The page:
Justin Levitt

  • August 7, 2014

    by Caroline Cox

    David Firestone writes in The New York Times about the myth of large-scale voter fraud. New research from Justin Levitt, Co-Faculty Advisor for the Loyola Law School, Los Angeles ACS Student Chapter, shows that voter impersonation almost never happens and raises serious questions about motivation behind voter ID laws. In June 2012, Levitt wrote an ACS issue brief entitled “The New Wave of Election Regulation.”

    Charles Lane of The Washington Post compares the immigration reform President Obama is contemplating to the Emancipation Proclamation. Not since 1862 “has a president considered ordering a more sweeping adjustment to membership in the American community.”

    New data from the Pew Research Center shows shifting opinions of the Supreme Court among Americans, including a growing number of individuals who view the court as conservative. 

    Dennis Henigan writes in Politico about the “Jim Brady effect” and the current state of the gun-control movement.

    The National Commission on Voting Rights released a new report showing continued voter discrimination against African Americans, Latinos, and Native Americans throughout the United States.

  • September 13, 2013
    Guest Post

    This post originally appeared on SCOTUSblog as part of its online symposium on McCutcheon v. Federal Election Commission.

    by Justin Levitt. Professor Levitt, on loan from Loyola Law School, Los Angeles, is a visiting associate professor of law at Yale Law School. He focuses on constitutional law and the law of the political process.

    Photographs purport to show objective facts.  But whether they illuminate or distort our understanding of the world depends entirely on choices — of lens, of frame — that the photographer has made.

    Much of constitutional law is the same: the choice of lens and frame drives the Supreme Court’s understanding of our rights and obligations.  Without recognizing this truth, it is virtually impossible to understand the Court’s campaign finance jurisprudence.

    McCutcheon v. Federal Election Commission offers a dizzying fight over lens and frame. The briefs presented to the Court zoom from micro to macro and back, often within sentences of the same brief.

  • February 26, 2013

    by Jeremy Leaming

    Professor Justin Levitt says Section 5 of the Voting Rights Act provides elasticity – that is covered jurisdictions complaining about federal intrusions have a way to “bail-out,” by showing that their proposed changes to voting laws would not discriminate against minority voters. And Prof. Gabriel J. Chin says the Supreme Court, when it considers the constitutionality of Section 5 in Shelby County v. Holder, should refrain from overreaching, allowing Congress to do its job, which in part entails enforcing the Fifteenth Amendment of the Constitution.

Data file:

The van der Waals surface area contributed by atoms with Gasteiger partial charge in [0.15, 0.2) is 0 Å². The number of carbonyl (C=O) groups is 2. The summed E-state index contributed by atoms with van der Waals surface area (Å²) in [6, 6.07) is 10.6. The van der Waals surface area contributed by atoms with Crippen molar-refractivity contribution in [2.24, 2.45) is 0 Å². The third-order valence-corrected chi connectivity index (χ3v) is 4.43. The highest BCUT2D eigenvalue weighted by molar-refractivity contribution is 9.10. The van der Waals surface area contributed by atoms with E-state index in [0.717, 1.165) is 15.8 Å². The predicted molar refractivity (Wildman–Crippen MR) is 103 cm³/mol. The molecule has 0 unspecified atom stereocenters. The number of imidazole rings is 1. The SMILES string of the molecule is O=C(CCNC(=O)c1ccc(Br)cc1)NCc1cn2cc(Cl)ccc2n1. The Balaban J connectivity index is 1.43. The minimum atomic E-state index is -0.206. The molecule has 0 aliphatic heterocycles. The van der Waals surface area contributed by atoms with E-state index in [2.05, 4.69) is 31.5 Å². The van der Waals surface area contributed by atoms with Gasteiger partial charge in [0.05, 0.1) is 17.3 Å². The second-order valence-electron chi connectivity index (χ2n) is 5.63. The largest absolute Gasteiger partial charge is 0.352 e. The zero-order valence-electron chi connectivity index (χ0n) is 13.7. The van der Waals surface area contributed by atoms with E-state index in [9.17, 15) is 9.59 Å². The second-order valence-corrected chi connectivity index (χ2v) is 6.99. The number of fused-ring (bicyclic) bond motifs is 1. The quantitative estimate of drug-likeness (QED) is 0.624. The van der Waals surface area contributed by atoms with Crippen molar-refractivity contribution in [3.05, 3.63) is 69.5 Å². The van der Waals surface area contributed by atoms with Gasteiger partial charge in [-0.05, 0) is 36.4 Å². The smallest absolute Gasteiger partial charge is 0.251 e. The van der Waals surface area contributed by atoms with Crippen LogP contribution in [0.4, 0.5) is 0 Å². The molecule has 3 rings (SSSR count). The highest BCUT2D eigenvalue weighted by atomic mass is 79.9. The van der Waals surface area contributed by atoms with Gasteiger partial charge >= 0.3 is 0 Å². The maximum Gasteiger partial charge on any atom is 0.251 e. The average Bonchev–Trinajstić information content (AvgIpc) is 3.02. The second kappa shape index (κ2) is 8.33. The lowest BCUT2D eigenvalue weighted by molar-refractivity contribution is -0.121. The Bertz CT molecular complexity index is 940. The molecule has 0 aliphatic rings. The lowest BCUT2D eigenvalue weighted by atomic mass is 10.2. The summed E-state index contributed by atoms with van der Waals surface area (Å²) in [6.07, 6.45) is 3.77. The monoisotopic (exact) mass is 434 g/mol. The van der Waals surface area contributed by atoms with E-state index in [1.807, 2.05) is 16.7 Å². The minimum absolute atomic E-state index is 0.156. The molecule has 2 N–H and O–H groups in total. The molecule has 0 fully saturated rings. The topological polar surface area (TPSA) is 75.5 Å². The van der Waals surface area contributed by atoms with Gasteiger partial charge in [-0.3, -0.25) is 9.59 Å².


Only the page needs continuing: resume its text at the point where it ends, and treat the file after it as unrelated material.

See their posts and others in the ACSblog symposium on the Shelby County case, which the justices will hear oral argument in tomorrow.

    Janai S. Nelson, a professor of law at St. John’s University School of Law, in a post for Reuters also provides some excellent insight into the viability of Section 5. (Section 5 requires certain states and towns, mostly in the South, with long histories of racial discrimination in voting to obtain “preclearance” for proposed changes to their elections laws and procedures from the Department of Justice or a federal court in Washington.)

    She notes that a major aim of Section 5 centers on ensuring that “new voting laws will not ‘retrogress’ – or harm – minority voting rights.”

    And as many have noted, during the 2012 elections the Department of Justice successfully employed Section 5 to prevent discriminatory elections laws from going into effect in several covered jurisdictions, such as Texas, Florida and South Carolina. (See the ACS Voting Rights Resources page for more information on this case and the landmark law.)

    Section 5, Nelson continues, has “changed the discourse around race in backrooms and in courtrooms by requiring that electoral decision-makers are not only aware of race but also are conscious of the racial harm. Indeed, Section 5’s anti-regression standard directs jurisdictions subject to oversight either to advance or, at a minimum, protect minority voting rights.”

    As noted here, Alabama officials are arguing against Section 5 partly by saying that racial discrimination is no greater in Alabama than in other states and therefore it should be dumped or greatly reworked to not burden Alabama or the other covered jurisdictions. The NAACP LDF, which is representing Alabama voters in Shelby County, says Alabama officials are turning a blind eye to the persistent efforts to harm minority voters in the state – like rewriting voting districts to dilute the minority vote, while giving more power to white voters.